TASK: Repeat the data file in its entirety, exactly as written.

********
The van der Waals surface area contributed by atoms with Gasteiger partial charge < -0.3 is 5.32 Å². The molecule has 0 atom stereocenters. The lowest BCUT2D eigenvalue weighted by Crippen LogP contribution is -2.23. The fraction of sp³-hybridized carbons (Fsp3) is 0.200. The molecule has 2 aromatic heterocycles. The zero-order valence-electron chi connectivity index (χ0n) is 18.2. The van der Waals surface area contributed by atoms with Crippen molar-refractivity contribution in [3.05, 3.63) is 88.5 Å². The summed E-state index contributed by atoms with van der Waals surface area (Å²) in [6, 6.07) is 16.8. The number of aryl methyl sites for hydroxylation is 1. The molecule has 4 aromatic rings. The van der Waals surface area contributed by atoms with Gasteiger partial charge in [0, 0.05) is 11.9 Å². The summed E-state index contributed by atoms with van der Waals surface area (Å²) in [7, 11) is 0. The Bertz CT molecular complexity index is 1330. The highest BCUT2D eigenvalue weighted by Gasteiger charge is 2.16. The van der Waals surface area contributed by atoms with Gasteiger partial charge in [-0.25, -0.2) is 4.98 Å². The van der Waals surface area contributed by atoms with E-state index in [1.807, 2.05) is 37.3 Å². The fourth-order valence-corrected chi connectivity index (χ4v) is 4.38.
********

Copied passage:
The van der Waals surface area contributed by atoms with Gasteiger partial charge < -0.3 is 5.32 Å². The molecule has 0 atom stereocenters. The lowest BCUT2D eigenvalue weighted by Crippen LogP contribution is -2.23. The fraction of sp³-hybridized carbons (Fsp3) is 0.200. The molecule has 2 aromatic heterocycles. The zero-order valence-electron chi connectivity index (χ0n) is 18.2. The van der Waals surface area contributed by atoms with Crippen molar-refractivity contribution in [3.05, 3.63) is 88.5 Å². The summed E-state index contributed by atoms with van der Waals surface area (Å²) in [6, 6.07) is 16.8. The number of aryl methyl sites for hydroxylation is 1. The molecule has 4 aromatic rings. The van der Waals surface area contributed by atoms with Gasteiger partial charge in [0, 0.05) is 11.9 Å². The summed E-state index contributed by atoms with van der Waals surface area (Å²) in [7, 11) is 0. The Bertz CT molecular complexity index is 1330. The highest BCUT2D eigenvalue weighted by Gasteiger charge is 2.16. The van der Waals surface area contributed by atoms with Gasteiger partial charge in [-0.25, -0.2) is 4.98 Å². The van der Waals surface area contributed by atoms with E-state index in [1.807, 2.05) is 37.3 Å². The fourth-order valence-corrected chi connectivity index (χ4v) is 4.38.